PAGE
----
YAHWEH. SeeGOD, NAMES OF II.C.
YARMUK yärrmək. The chief river of Transjordan. It is not mentioned in any Jewish writings until Mishnaic times. The first literary appearance of the name is in Pliny Nat. Hist. (1st cent. A.D.). Its lack of mention in the OT may be explained by Israel's early loss of control over the plateau of BASHAN. Hence the Yarmuk did not serve as a frontier for Israel, even though in times of strength Israel's territory reached the river or even beyond (cf. mention of Ashtaroth in 1 Ch. 6:71 "MT 56").
The Yarmuk's tributaries drain virtually the whole of Bashan and Hauran. Like the Jabbok, Arnon, and Zered rivers the Yarmuk has cut a deep gorge through the Transjordanian plateau (seePALESTINE IV.A.7). Where the Yarmuk joins the Jordan about 6.5 km. (4 mi.) S of the Sea of Galilee, they are both about 9 m. (30 ft.) wide although the Yarmuk is deeper. The two main towns of the Yarmuk basin were Ashtaroth and Edrei (cf. Dt. 1:4 "LXX, Vulg., RSV, NEB"; Josh. 12:4). H. L. ELLISON
YA'UDI"Assyr. ya-ú-du, ya-ii-di, ya-u-di; Zenjirli inscription y dy", YA'UDIANS "Assyr. ya-ú-da-a-a (read yaudaya)". A place mentioned in the inscriptions of Tiglath-pileser III and Sargon II of Assyria, and those of Panammu and Barrakib from Zenjirli, and the people of that place. In 2 K. 14:28 the NEB reads JAUDI rather than Judah.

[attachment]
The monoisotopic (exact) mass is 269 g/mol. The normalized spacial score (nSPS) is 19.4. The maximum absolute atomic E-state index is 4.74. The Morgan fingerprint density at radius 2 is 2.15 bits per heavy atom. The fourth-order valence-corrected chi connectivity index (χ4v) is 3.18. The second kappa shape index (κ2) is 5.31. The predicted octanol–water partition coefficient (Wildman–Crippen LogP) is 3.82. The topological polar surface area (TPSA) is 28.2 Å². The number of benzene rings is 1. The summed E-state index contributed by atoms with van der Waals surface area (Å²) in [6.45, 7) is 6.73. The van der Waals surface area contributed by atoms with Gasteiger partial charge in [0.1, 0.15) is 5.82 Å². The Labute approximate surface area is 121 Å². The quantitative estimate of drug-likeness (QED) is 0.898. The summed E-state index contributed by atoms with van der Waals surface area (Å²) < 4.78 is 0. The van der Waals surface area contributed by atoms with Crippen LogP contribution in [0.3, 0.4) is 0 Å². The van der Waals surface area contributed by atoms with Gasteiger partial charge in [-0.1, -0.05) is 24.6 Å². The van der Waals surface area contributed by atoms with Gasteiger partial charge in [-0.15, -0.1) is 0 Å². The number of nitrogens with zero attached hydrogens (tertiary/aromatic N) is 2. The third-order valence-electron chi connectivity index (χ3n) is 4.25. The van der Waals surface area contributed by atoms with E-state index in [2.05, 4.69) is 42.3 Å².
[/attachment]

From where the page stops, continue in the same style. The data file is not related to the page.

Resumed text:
The gorge of the Yarmuk River through the Transjordan plateau
I. Language.–The inscriptions from Zenjirli are written in a language or dialect that has been classified as Phoenician (J. Friedrich, Phönizisch-Punische Grammatik "1951", pp. 2f., 153-162) and as Old Aramaic (G. A. Cooke, Text-Book of North-Semitic Inscriptions "1903", pp. 159-185, and many scholars since; F. M. Cross, and D. N. Freedman, Early History Orthography "1952", p. 29, describe it as the standard Aramaic of the day). Some elements in the language are closer to Phoenician than to Aramaic, and other elements are clearly Aramaic, as both Friedrich (p. 153) and Cooke (p. 185) recognized. It probably should be described as a local dialect (the term is used by both Friedrich and Cooke), neither Phoenician or Aramaic but closely related to both.
II. Location.–Zenjirli, also known as Samal (Assyr. samallu(ARAB, II, § 197", is located in the KaraSu, a valley N of Antioch-on-the-Orontes and E of the mountains that separate Karatepe from Zenjirli. Certain kings are known:
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Publication information: Book title: The International Standard Bible Encyclopedia. Volume: 4. Contributors: Geoffrey W. Bromiley - Editor, Everett E. Harrison - Editor, Roland K. Harrison - Editor, William Sanford Lasor - Editor, Gerald H. Wilson - Editor, Edgar W. Smith Jr. - Editor. Publisher: W.B. Eerdmans. Place of publication: Grand Rapids, MI. Publication year: 1979. Page number: 1162.
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